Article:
Jes Schultz Borland (@grrl_geek) tells us about the steps she takes to ensure that her presentations are successful. These include writing out detailed goals of the presentation before working on slides or demos, and lots of iterative practicing. As Jes puts it: “Simply, be prepared.” If it’s good enough for the Boy Scouts and for Jes, it’s good enough for me!

Ted Krueger (@onpnt) makes excellent points about choosing topics and practicing. Picking topics that interest us aren’t necessarily what will interest an audience – striking a balance is key. Similarly practicing does not ensure an error-free presentation – plenty of things outside of your control can go wrong, or the audience may not respond well. Being quick on your toes and adapting your talk to keep everyone interested can be very beneficial.

Richie Rump (@Jorriss) wrote about how he was inspired to start presenting while at TechEd 2011, where he realized the he really enjoyed the networking opportunities. After receiving more encouragement on twitter, he submitted to speak at the 2011 South Florida IT Camp, was accepted, and had a blast!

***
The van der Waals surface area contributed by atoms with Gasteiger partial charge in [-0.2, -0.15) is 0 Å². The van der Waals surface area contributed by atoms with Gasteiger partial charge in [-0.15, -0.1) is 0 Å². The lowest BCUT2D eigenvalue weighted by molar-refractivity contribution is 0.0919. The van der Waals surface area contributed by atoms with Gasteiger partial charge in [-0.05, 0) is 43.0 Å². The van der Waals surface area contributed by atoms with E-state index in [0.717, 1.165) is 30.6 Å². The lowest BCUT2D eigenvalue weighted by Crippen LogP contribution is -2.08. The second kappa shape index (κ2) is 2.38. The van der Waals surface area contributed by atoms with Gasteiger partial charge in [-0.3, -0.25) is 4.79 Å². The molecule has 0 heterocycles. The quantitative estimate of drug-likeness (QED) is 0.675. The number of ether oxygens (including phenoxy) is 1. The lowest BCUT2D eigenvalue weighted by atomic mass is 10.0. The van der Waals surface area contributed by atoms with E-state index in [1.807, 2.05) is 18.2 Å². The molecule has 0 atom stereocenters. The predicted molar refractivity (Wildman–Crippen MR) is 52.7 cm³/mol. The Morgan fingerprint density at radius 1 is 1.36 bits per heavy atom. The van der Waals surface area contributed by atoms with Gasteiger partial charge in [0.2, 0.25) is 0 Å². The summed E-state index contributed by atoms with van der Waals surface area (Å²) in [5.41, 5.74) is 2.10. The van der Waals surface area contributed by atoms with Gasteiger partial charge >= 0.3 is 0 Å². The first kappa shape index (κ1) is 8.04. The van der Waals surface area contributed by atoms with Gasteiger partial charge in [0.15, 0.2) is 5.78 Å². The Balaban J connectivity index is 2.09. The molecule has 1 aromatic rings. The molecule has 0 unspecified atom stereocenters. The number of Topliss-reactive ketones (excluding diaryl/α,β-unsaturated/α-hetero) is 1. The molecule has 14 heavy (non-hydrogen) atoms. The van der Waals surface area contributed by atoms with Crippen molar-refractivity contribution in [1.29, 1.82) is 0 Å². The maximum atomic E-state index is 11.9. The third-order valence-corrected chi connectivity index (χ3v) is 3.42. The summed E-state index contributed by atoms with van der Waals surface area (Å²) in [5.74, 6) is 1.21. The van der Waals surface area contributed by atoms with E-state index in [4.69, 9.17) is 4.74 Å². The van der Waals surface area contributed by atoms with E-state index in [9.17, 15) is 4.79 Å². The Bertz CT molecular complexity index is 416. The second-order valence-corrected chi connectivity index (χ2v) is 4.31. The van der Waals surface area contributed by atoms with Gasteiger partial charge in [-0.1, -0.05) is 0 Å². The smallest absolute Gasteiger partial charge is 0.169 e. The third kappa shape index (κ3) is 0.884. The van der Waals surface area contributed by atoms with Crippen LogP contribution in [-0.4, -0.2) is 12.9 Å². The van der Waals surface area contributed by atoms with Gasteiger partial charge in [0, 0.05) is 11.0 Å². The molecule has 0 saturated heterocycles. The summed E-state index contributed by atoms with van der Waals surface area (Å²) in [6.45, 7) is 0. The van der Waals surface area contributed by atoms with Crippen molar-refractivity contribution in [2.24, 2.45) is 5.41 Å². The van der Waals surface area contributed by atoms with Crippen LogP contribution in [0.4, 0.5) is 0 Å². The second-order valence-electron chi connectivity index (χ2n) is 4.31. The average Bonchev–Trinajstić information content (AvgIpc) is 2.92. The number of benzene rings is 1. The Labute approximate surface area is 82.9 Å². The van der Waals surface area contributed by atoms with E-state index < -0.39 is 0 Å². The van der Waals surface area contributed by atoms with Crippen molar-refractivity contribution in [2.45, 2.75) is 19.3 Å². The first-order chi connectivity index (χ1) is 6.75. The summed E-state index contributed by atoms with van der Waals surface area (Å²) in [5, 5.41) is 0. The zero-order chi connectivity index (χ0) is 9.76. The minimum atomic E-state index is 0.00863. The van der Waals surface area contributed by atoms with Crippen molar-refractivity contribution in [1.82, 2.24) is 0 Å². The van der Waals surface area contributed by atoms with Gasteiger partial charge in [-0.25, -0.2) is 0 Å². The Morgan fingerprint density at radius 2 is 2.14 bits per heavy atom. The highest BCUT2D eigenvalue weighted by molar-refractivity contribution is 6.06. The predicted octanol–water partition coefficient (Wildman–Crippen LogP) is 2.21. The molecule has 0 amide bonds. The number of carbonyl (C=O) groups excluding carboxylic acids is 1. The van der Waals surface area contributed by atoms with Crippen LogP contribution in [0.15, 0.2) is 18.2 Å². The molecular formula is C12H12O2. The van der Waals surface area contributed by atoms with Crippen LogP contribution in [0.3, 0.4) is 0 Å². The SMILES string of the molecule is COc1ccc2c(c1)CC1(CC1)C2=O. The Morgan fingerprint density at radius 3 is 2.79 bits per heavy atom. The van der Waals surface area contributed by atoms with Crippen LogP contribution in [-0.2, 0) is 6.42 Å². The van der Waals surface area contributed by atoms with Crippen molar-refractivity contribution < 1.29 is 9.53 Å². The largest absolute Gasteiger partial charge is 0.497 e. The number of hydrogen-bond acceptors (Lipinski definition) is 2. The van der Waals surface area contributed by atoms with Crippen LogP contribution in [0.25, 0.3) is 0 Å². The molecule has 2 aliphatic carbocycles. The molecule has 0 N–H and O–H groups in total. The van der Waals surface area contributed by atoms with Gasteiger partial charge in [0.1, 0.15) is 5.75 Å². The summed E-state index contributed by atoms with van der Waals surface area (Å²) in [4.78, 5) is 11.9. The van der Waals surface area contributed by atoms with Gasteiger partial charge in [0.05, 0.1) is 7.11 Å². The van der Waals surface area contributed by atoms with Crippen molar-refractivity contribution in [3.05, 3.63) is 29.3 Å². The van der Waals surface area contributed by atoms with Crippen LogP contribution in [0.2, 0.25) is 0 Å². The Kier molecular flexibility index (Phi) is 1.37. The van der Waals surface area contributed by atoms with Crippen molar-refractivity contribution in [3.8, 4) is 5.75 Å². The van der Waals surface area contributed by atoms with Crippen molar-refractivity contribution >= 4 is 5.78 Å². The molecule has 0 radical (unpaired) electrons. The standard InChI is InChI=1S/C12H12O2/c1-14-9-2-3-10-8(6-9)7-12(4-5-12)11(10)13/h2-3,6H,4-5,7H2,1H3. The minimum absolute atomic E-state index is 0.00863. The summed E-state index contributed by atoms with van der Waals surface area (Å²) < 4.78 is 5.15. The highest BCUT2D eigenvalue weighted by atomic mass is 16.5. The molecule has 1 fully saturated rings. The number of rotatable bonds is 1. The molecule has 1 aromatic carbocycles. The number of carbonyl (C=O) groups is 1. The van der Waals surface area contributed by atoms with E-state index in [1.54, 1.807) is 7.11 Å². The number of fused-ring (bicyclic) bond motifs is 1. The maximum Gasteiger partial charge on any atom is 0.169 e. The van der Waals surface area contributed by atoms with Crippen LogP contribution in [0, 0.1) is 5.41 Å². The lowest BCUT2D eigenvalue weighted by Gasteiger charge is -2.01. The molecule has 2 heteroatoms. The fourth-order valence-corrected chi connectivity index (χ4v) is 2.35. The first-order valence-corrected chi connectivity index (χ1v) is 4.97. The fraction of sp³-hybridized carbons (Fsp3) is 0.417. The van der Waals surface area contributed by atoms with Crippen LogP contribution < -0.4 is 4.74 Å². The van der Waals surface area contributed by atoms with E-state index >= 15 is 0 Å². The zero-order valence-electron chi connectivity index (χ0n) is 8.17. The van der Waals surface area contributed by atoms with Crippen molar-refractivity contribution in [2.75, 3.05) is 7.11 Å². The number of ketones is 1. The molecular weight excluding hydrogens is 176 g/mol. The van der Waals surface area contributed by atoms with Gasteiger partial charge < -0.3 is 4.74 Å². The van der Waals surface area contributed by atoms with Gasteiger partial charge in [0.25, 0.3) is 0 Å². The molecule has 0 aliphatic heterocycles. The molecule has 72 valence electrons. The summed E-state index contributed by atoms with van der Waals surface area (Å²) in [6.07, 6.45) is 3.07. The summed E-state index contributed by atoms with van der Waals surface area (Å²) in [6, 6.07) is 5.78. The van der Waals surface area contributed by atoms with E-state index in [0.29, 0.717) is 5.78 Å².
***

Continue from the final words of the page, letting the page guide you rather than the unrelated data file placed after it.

Stuart Moore (@napalmgram) felt like his career was stagnating. After discovering the rest of his team had similar feelings, they all decided to start giving presentations at work about the systems they each were responsible for. Stuart says it was awesome, but the thrill disappeared after a while, but then he discovered his local SQL user group, which he really enjoyed presenting at. At this point he has presented at 2 user group meetings and has submitted abstracts for a few SQL Saturdays.

Steven Ormrod (@SQLAvenger) made note of the interesting fact that he hasn’t participated in a T-SQL Tuesday since the last time I hosted, nearly two years ago. Glad I can inspire you to take part!! Steven has an impressive list of experiences, including some time as a high school teacher. Back in the IT world, Steven wasn’t all that happy with how his career was progressing until he discovered PASS, and got hooked on speaking after presenting at his first user group meeting.